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McElduff's behaviour perpetuated pain of the past

 

By Fr Patrick McCafferty

Last weekend, as the hurt and offence caused by Barry McElduff's video on Twitter was deepening, many Christians were commemorating the sacred events that mark the beginning of Our Lord's public appearances and ministry: His Epiphany and His Baptism.

We heard, in Catholic churches, from the apostle Peter's sermon in the house of Cornelius: "The truth I have now come to realise is that God does not have favourites, but that anybody, of any nationality, who fears God and does what is right, is acceptable to him" (Acts 10: 34-35).

Life, in Northern Ireland, is riddled with the disease of contempt and it manifests its symptoms, very obviously and virulently, in politics.

Barry McElduff's behaviour, further traumatising the families affected by the Kingsmill massacre on January 5, 1976, is but one further example of how too many, in public life, perpetuate and intensify the searing pain of the past.

Wounding words - and attitudes that further alienate - are by no means confined to one tradition. The toxicity is prevalent in both traditions.

Furthermore, public affairs are often conducted in a viciously hostile atmosphere, by people addicted to high dudgeon and whose high horses are never tethered too far from their sides.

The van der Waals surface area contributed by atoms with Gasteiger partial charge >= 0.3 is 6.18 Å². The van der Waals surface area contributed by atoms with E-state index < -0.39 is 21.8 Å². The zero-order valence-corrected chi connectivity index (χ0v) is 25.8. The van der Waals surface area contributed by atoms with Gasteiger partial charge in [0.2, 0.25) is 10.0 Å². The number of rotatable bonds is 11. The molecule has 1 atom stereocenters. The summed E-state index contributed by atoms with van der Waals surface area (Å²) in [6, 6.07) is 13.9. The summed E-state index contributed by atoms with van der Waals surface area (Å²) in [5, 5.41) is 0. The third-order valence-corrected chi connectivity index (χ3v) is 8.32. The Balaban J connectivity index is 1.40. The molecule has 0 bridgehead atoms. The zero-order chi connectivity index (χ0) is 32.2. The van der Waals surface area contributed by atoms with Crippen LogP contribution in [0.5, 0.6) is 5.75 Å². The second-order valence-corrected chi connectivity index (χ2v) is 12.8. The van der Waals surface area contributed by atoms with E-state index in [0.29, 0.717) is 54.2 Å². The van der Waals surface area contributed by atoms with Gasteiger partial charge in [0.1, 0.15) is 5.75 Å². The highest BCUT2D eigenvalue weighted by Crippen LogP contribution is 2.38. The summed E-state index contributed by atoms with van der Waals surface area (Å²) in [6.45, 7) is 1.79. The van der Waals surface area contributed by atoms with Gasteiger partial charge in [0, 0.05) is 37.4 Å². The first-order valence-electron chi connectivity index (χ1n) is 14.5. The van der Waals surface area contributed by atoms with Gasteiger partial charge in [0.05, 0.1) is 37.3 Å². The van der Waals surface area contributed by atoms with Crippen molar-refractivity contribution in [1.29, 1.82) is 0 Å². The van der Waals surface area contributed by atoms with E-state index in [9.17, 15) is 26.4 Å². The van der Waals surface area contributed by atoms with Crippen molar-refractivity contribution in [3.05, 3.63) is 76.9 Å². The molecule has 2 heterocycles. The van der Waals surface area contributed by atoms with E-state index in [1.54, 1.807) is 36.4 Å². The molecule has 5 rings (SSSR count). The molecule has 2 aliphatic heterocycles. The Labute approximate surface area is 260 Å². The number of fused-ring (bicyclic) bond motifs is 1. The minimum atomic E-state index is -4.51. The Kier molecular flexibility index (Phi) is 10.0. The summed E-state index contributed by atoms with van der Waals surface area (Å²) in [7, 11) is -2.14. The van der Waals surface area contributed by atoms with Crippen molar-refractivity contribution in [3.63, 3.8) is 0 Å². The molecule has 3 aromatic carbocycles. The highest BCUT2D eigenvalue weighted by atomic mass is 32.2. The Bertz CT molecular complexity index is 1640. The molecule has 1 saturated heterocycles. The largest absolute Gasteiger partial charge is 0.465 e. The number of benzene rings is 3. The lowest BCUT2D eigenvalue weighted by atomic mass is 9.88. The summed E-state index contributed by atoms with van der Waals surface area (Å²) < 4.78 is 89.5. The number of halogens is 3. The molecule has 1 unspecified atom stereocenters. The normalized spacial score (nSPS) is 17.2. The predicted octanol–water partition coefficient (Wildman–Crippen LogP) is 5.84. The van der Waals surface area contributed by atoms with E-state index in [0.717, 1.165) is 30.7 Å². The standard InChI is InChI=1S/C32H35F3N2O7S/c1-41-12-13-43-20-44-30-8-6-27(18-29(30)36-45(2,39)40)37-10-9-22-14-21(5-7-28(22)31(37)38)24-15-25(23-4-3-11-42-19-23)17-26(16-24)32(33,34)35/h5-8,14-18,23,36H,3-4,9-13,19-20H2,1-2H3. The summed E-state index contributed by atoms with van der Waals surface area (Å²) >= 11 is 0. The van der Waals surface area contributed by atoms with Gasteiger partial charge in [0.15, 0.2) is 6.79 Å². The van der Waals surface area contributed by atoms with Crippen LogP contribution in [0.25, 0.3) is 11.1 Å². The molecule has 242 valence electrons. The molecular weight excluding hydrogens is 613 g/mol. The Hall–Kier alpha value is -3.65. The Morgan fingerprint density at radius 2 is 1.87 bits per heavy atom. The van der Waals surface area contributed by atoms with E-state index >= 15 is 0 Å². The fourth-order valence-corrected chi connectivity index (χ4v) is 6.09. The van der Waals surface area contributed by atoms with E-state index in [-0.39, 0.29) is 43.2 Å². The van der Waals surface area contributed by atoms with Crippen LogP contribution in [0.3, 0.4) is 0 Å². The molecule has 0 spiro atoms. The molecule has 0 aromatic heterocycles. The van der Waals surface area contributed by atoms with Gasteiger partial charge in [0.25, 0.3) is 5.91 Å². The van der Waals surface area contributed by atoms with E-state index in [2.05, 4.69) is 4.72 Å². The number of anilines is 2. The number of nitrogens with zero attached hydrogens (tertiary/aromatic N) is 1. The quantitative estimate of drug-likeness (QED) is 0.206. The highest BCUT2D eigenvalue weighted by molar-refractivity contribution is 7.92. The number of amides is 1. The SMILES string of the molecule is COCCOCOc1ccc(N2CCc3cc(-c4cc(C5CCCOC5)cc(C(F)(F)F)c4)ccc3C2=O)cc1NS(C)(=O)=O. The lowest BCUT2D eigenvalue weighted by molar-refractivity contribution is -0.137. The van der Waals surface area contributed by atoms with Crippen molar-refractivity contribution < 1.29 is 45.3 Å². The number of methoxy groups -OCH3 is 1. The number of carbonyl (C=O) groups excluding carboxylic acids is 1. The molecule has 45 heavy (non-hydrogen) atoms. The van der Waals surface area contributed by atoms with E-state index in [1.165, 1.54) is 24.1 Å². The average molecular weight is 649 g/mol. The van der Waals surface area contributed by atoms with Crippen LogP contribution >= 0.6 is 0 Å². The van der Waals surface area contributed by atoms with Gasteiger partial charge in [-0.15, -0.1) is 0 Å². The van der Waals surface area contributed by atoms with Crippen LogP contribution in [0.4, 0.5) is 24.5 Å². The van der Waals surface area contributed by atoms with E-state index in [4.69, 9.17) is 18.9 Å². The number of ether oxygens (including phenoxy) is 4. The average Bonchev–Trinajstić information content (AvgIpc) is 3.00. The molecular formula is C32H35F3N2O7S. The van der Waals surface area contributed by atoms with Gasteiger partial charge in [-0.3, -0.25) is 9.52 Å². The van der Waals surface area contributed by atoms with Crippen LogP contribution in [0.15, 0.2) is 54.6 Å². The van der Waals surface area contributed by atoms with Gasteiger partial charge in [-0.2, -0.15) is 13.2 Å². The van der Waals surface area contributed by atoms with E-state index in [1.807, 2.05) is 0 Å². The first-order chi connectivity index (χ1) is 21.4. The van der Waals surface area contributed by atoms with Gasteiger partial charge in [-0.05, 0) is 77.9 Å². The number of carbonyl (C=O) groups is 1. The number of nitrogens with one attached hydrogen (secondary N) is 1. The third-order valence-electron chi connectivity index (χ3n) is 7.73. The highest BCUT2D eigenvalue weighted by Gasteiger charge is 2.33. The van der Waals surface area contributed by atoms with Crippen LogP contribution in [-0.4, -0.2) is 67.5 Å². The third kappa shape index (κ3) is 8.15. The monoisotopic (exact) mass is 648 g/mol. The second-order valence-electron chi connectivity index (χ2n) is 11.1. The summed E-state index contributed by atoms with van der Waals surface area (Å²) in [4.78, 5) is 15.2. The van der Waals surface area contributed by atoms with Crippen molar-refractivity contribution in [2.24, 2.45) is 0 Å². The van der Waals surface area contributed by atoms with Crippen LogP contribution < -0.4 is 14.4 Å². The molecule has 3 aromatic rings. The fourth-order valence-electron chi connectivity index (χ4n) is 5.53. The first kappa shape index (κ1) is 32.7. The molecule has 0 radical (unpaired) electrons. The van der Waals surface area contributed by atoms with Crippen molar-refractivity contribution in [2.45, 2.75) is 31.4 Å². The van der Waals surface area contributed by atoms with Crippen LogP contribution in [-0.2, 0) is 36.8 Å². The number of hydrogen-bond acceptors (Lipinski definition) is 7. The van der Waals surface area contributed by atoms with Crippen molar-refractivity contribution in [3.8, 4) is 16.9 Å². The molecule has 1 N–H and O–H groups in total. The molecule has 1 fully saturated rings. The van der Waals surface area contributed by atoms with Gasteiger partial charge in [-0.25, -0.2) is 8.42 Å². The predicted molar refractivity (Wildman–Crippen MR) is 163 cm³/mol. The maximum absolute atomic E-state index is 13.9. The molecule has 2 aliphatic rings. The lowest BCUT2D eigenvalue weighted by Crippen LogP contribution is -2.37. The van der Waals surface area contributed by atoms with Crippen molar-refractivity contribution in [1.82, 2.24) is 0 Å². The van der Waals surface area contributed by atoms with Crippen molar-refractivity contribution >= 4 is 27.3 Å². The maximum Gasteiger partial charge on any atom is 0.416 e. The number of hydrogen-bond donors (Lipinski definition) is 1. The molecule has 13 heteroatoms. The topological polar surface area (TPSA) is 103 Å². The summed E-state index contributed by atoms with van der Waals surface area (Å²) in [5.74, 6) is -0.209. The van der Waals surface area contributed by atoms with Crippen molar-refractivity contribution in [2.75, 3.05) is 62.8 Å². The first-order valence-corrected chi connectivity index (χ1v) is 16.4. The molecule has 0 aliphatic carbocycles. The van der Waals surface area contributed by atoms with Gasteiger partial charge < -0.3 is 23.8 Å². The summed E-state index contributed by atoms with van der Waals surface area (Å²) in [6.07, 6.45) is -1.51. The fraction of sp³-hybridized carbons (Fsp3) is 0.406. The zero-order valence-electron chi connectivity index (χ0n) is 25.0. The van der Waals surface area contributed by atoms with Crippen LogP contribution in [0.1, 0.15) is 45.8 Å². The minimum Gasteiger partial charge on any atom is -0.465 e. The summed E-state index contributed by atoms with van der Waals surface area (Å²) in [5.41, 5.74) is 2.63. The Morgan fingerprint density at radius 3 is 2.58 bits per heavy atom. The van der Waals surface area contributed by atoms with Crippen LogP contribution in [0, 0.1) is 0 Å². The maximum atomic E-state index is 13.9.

It is an impossible situation which causes exasperation and incomprehension among decent people, who look on as necessary and vital services, in health and education, are laid waste. What is necessary, among both traditions in the north of Ireland, is a seismic conversion of minds and hearts.

Those in public life especially, who have grave responsibilities and quite a number of whom would claim to be "God-fearing", are called to realise something of the truth that changed the outlook of St Peter - that "God does not have favourites". Neither nationalists nor unionists, neither republicans nor loyalists, in Northern Ireland, are the "chosen people".

Evil elements within both traditions have inflicted devastating atrocities on their fellow human beings. Whether it is Kingsmill or Teebane, McGurk's Bar or Loughinisland, or any other of the long list of murderous outrages that can be listed, to disrespect the anguish of those who continue to mourn the victims is an attack upon the whole community.

Our community certainly deserves and needs better from those in positions of leadership and responsibility. Unfortunately, whether it is careless words, inflammatory actions, or bad stewardship of resources, we also suffer as a result of a lack of accountability to the general public.

All of that needs to change. Where are the persons, in both traditions, who will lead us out of the vicious cycle of arrogant self-righteousness, cynical opportunism, mutual loathing and endless recriminations?

In our society, the Christian faith remains strong and has many, in private and public life, who profess its truths.

The Word of God is very clear: "Our love is not to be just words or mere talk, but something real and active; only by this can we be certain that we are children of the truth" (I John 3:18-19).

And the truth is that "God does not have favourites" (Acts 10:34).

The realisation of this truth transformed the spiritual outlook of the apostle Peter and radical conversion towards it can dramatically renew the political landscape of the north of Ireland.

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